(Short topical blog based on Opiate Nation – translation into most languages in tab on right.)
August 2nd is the seventh anniversary of our son’s death. JL died of a heroin overdose in the early morning hours of that Saturday in 2014. He was 25 years old.
In 2020 alone, 93,000 people died of drug overdoses in the USA – hundreds of thousands more worldwide. Millions in the past few decades. These were beloved daughters, sons, partners, parents, friends, relatives. I think I can confidently say they did not want to be addicted and if they could have turned back the clock to the time before they began using drugs, they would have.
I wonder what our loved ones would say to us if they were here today? Would they tell us how they regret they cared so much about whether their peers thought they were ‘cool’ or ‘dope’ or ‘sic’? Would they’ve wished they’d been able to talk with us or a trusty role model about their struggles as a young person in an overwhelming and fast-paced society? Would they have longed to live their life without anxiety over the difficult and numerous decisions in their future? Would they be the most vocal advocates for prevention through easily accessible information, uniformly available access to medication and recovery programs, and promptly implemented changes in drug laws and public policies?
As a mom and dad who tried so hard to be the best parents to their kids, you can imagine that we sometimes ponder these things and wish we had known more about the real struggles our young adults were facing and how to help them navigate the twists and turns in the path of life.
Although we have adjusted to living life without our son and are not crushed by grief as we were during the first year or two after his death, we are still saddened by the knowledge that every day, 90 more precious people will die from a preventable death – and their loved ones will join a group they never wanted to be a part of.
JL’s death has shaped our lives and focused our energy on working to help bring about real change in families, communities, and society that will result in declining statistics and lives saved.
(Twenty-eighth in a series of topical blogs based on chapter by chapter excerpts from Opiate Nation. Translation into most languages is available to the right.)
Memories are strange things. How much control do we have over them? What triggers bring up which memories? How do triggers differ with each individual personality? Does grief affect memory? I know it does mine because I continue to experience new associations and memories being formed from what were once familiar items with no particular memory attached before—which now, after my son’s battle with addiction and death, have a specific memory related to him.
Last weekend, my husband and I were part of the 30th annual All Souls Procession here in Tucson. It is part of the Mexican & Latin American celebration of El Diá de los Muertos (The Day of the Dead – see link below for an article about it). November 1st & 2nd are set aside to gather as a community to show our love and respect for our loved ones who have died. I have heard that Tucson’s celebration is one of the largest in America with about 100,000 people.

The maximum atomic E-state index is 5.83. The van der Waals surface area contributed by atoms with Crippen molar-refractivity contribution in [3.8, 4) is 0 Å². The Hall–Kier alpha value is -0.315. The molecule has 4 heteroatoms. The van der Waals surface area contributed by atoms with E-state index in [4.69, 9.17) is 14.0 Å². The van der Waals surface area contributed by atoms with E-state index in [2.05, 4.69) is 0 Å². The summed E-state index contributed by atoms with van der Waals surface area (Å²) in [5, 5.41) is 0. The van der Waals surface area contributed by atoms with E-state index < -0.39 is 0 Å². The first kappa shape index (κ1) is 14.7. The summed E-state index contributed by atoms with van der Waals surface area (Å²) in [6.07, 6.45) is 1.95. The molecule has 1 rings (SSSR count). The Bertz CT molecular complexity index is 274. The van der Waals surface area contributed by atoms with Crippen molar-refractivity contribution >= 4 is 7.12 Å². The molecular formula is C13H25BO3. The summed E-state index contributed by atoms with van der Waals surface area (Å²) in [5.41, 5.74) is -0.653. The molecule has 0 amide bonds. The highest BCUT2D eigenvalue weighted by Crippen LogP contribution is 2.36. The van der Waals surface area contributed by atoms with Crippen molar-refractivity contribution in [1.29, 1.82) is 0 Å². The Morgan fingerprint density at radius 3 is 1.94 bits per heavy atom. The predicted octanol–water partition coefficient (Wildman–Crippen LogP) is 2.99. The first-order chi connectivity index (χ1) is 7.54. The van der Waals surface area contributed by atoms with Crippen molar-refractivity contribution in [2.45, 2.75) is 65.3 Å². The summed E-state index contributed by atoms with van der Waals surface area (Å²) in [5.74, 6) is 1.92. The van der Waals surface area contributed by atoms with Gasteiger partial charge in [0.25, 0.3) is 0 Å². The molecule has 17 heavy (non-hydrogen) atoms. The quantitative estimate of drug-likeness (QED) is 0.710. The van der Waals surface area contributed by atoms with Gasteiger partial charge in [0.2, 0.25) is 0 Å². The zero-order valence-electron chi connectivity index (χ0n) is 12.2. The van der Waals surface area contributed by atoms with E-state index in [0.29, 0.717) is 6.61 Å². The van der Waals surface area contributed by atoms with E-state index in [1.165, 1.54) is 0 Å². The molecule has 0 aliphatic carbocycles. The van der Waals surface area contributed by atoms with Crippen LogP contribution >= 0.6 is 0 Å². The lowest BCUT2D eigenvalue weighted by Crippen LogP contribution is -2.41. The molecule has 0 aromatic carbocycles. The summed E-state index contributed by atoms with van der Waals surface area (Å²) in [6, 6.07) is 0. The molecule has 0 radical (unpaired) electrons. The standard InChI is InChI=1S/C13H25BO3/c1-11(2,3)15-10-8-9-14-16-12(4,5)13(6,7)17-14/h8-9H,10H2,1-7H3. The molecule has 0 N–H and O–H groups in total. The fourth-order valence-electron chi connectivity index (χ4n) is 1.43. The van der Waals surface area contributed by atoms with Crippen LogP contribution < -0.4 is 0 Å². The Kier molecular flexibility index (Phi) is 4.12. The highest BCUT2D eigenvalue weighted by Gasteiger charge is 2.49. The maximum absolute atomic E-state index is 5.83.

While John and & were walking, carrying a large photo poster of our son decorated with marigold-colored trim & lights, a woman in the procession came up to us and asked John, “Who is that?” John responded, “This is our son who died of a heroin overdose at 25.” The woman’s face froze for a few moments as we continued walking, then she looked down and turned to walk away as she said in a low voice with a pained look on her face, “My daughter is an addict.”
In March, I wrote a blog about fentanyl that featured a poem by Carol Bialock: Breathing Under Water. I knew almost nothing about the author other than that she was clearly a deep thinker and an excellent poet. After that post, I was contacted by Fernwood Press, to let me know that for Carol’s upcoming 90th birthday, they were publishing a collection of her poems.
I have since learned more about this remarkable woman who was a sister of the Society of the Sacred Heart in Chile and a lifelong activist for human rights. (To learn more about her, please go to www.CarolBialock.com.) I want to share some highlights from Coral Castles, her newly published book.
I am surprised when, although it has been over four years since our son died of a heroin overdose, memories surface and grief follows. The surprise comes because the memories seem to come ‘out of the blue’, from no particular trigger and for no particular reason.
My husband just had a memory that was triggered when he heard our seven year old granddaughter express trepidation over seeing a bird that had died and fallen into the back yard. It was as if our son was seven again, full of wonder and normal childhood fears. His voice, his emotions, him.
I have had memories of our son as I’ve been working in our daughter’s garden or driving to the grocery store. JL as a young adult, just his face in some everyday interaction, triggering the sadness that he is no longer on this earth, part of our life, living the life that most 29 year olds are living.
It seems that memories don’t need a reason to rise to the surface from out of our hearts. Our son has been in our hearts since the day he was born and he continues to live there. It is the strongest ‘evidence’ we have that life does not stop after we die and physically leave the land of the living. We are eternal beings and I am very thankful for that.